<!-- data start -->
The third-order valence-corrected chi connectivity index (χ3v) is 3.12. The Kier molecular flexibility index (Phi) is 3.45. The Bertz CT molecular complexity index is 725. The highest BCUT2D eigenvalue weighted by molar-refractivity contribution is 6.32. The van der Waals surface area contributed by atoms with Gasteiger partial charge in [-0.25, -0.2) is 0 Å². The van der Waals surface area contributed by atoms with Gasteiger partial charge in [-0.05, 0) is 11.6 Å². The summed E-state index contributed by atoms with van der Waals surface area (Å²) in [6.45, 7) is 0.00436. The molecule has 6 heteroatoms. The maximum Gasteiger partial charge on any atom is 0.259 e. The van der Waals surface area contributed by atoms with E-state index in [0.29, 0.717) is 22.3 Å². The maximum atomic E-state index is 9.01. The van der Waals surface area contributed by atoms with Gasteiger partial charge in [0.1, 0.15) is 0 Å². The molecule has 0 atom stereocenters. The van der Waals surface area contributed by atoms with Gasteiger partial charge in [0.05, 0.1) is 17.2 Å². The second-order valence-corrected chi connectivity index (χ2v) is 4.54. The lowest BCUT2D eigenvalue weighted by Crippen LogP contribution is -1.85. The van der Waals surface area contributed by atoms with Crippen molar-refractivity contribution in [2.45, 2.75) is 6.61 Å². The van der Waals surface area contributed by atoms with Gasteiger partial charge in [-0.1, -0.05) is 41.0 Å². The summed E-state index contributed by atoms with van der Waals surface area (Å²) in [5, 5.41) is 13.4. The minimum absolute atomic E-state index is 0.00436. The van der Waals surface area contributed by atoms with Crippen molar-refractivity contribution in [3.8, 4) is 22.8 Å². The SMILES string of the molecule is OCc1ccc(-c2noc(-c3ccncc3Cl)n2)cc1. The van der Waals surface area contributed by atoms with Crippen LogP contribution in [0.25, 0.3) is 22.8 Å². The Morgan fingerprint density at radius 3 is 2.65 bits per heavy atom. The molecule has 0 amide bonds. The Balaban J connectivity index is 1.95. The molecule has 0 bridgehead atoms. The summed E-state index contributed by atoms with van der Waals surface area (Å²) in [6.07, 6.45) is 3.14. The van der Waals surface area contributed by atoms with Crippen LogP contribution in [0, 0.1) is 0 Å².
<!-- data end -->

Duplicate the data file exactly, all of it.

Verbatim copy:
The third-order valence-corrected chi connectivity index (χ3v) is 3.12. The Kier molecular flexibility index (Phi) is 3.45. The Bertz CT molecular complexity index is 725. The highest BCUT2D eigenvalue weighted by molar-refractivity contribution is 6.32. The van der Waals surface area contributed by atoms with Gasteiger partial charge in [-0.25, -0.2) is 0 Å². The van der Waals surface area contributed by atoms with Gasteiger partial charge in [-0.05, 0) is 11.6 Å². The summed E-state index contributed by atoms with van der Waals surface area (Å²) in [6.45, 7) is 0.00436. The molecule has 6 heteroatoms. The maximum Gasteiger partial charge on any atom is 0.259 e. The van der Waals surface area contributed by atoms with E-state index in [0.29, 0.717) is 22.3 Å². The maximum atomic E-state index is 9.01. The van der Waals surface area contributed by atoms with Gasteiger partial charge in [0.1, 0.15) is 0 Å². The molecule has 0 atom stereocenters. The van der Waals surface area contributed by atoms with Gasteiger partial charge in [0.05, 0.1) is 17.2 Å². The second-order valence-corrected chi connectivity index (χ2v) is 4.54. The lowest BCUT2D eigenvalue weighted by Crippen LogP contribution is -1.85. The van der Waals surface area contributed by atoms with Crippen molar-refractivity contribution in [2.45, 2.75) is 6.61 Å². The van der Waals surface area contributed by atoms with Gasteiger partial charge in [-0.1, -0.05) is 41.0 Å². The summed E-state index contributed by atoms with van der Waals surface area (Å²) in [5, 5.41) is 13.4. The minimum absolute atomic E-state index is 0.00436. The van der Waals surface area contributed by atoms with Crippen molar-refractivity contribution in [3.8, 4) is 22.8 Å². The SMILES string of the molecule is OCc1ccc(-c2noc(-c3ccncc3Cl)n2)cc1. The van der Waals surface area contributed by atoms with Crippen LogP contribution in [0.25, 0.3) is 22.8 Å². The Morgan fingerprint density at radius 3 is 2.65 bits per heavy atom. The molecule has 0 amide bonds. The Balaban J connectivity index is 1.95. The molecule has 0 bridgehead atoms. The summed E-state index contributed by atoms with van der Waals surface area (Å²) in [6.07, 6.45) is 3.14. The van der Waals surface area contributed by atoms with Crippen LogP contribution in [0, 0.1) is 0 Å².